One Hundred Years

"Are you really going to wear that?"  Tracie, my roommate, asked me as I slipped on sweat pants and my favorite worn hoodie.

"Yes. Why?"

She raised her eyebrows in disapproval. "No reason."

I brushed off Tracie's scoff at my clothing choice. My brain felt fuzzy from the lack of sleep after pulling another "all-nighter," which became customary as I finished my last semester at Texas A&M University. On that early December morning in 1997, I threw on sweats to turn in my last paper of my undergraduate career, and then I would take a nap. Little did I know what the day held.

After I turned in my paper and yawned my way through the last lecture of class, I met Jason near the library. We had been dating for over two years, and I knew he was "the one." Instead of his usual athletic apparel (he was a kinesiology major), Jason wore a button-up shirt (ironed!), Wranglers, and boots. I eyed his fancy attire suspiciously. "Why are you so dressed up?"

"No reason. Hey, I need to go check on my transcript. Do you want to walk with me?"

All I wanted was a nap, but I grudgingly said yes.

Looking back now, I see the nervousness that radiated from his body--the tremor in his voice--the way he white-knuckled his backpack as we made our way across campus. But my sleep-deprived mind kept me clueless to these obvious signs of SOMETHING on the horizon.

As I cut left to head to the north side of campus, Jason grabbed my hand to pull me to the right--towards the Century Tree.

"No, we can't go that way." I stammered, planting my feet firmly.
"Yes, we can." Jason nudged me with a nervous smile.

The Century Tree holds great significance in the center of the A&M campus. It's grand branches create an archway over a sidewalk with a cement bench sitting at the base of the tree. The majestic live oak's name does not come from its actual age (it is well over one hundred years old) but from the legend surrounding the tree: if an Aggie asks an Aggie to marry him under the Century Tree, then the marriage will last one hundred years.

Like a good Aggie, I steered clear from the tree all four and half years of my time at A&M even though the walkway created a straight shot to many of my classes. Legend said that I was to avoid the tree until I walked under it with the one I would spend the rest of my life with.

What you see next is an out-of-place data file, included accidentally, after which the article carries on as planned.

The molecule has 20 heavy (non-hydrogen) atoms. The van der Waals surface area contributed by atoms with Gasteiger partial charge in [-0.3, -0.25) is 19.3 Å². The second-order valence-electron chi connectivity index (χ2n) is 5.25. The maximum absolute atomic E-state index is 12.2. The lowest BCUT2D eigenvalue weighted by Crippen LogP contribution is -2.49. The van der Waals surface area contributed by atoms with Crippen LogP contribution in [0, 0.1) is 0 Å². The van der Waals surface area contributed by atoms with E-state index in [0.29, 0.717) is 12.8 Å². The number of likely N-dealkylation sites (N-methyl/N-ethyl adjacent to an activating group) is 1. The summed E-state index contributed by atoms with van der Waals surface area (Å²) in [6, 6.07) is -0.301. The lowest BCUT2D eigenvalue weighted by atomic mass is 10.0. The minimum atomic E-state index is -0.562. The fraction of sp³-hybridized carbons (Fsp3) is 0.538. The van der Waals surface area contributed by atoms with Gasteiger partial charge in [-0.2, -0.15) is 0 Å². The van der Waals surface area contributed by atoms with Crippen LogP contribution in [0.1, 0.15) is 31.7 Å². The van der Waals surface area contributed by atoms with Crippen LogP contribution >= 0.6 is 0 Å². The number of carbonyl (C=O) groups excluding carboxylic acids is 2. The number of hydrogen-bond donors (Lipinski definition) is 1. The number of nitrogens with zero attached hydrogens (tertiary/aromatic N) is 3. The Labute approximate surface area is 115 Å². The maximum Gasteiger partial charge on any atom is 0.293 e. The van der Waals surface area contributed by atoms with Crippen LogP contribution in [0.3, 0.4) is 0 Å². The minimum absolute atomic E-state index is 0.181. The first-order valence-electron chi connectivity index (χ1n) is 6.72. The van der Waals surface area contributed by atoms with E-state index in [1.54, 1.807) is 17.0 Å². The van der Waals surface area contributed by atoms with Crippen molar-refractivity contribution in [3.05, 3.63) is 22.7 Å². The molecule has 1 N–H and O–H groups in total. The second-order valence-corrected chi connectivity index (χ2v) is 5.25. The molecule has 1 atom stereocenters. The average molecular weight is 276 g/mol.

According to Jason, that time was now. And I was wearing sweatpants.

I remember Jason pulling me towards the tree and making me sit on the bench. I remember that a light mist started to fall, but the tree's branches created a canopy, protecting us. I remember a few random people walked under the tree--not everyone is a stickler for tradition like me. I remember being a little miffed at these clueless rebels, thinking "This is MY moment! Why are you under MY tree?!" But then Jason got down on one knee, and the rest of the world melted away.

"Amianne, I want to spend the rest of my life with you. Will you marry me?" He pulled the ring out of his backpack (no wonder he had been white-knuckling it).
"YES!!" I squealed.
And the rest, as they say, is history.

Jason wanted his proposal to completely surprise me, and he succeeded. He consulted Tracie about his plan, which explained her side-eye of my wardrobe choice earlier that morning. He asked my dad over the Thanksgiving holiday for permission to propose. In an attempt to throw me off, Jason told me that an engagement would not happen while we were at A&M because of a lack of funds for a ring. Everyone knew about this proposal but me, which is how it should be. Maybe a little lie is allowable for the sake of a great surprise. I wouldn't change a moment of this memory--even the sweatpants.

After a thirteen month-long engagement, we finally married on January 2, 1999. After saying "I do," we walked back up the aisle to the "Aggie War Hymn." Our Aggie roots run deep.

Sixteen years and three daughters later, we recently took our girls on a weekend trip to Aggieland. Of course, we took them to "our tree." They know the story, but it was the first time to have all three of them assembled at the place where our journey began. Jason and I reenacted the proposal (it was July so I was not wearing sweats), but all three girls refused to go under the tree to take a picture of us sitting on the bench--just in case they marry an Aggie one day (We have planted the Aggie seed).

As I looked at our tree on that July evening, I realized that it represents Jason and me. Like all marriages, the storms of life test our relationship--the winds howl; the rain pours; the sun shines. But with every hardship that comes our way, we dig deep to our roots. We draw strength from our faith, our family, our shared core values, our commonalities--a love of football and all things Texas A&M. Like that sturdy oak, our branches bow at the weight of the world, bending but not breaking.

On December 2, 1997, I said "yes" to the love of my life under the Century Tree. Over these sixteen years of marriage, I learned that my clothing doesn't matter in the big scheme of life; I learned that surprises are worth the wait; I learned that our roots run deep.

Here's to the next eighty-four years.


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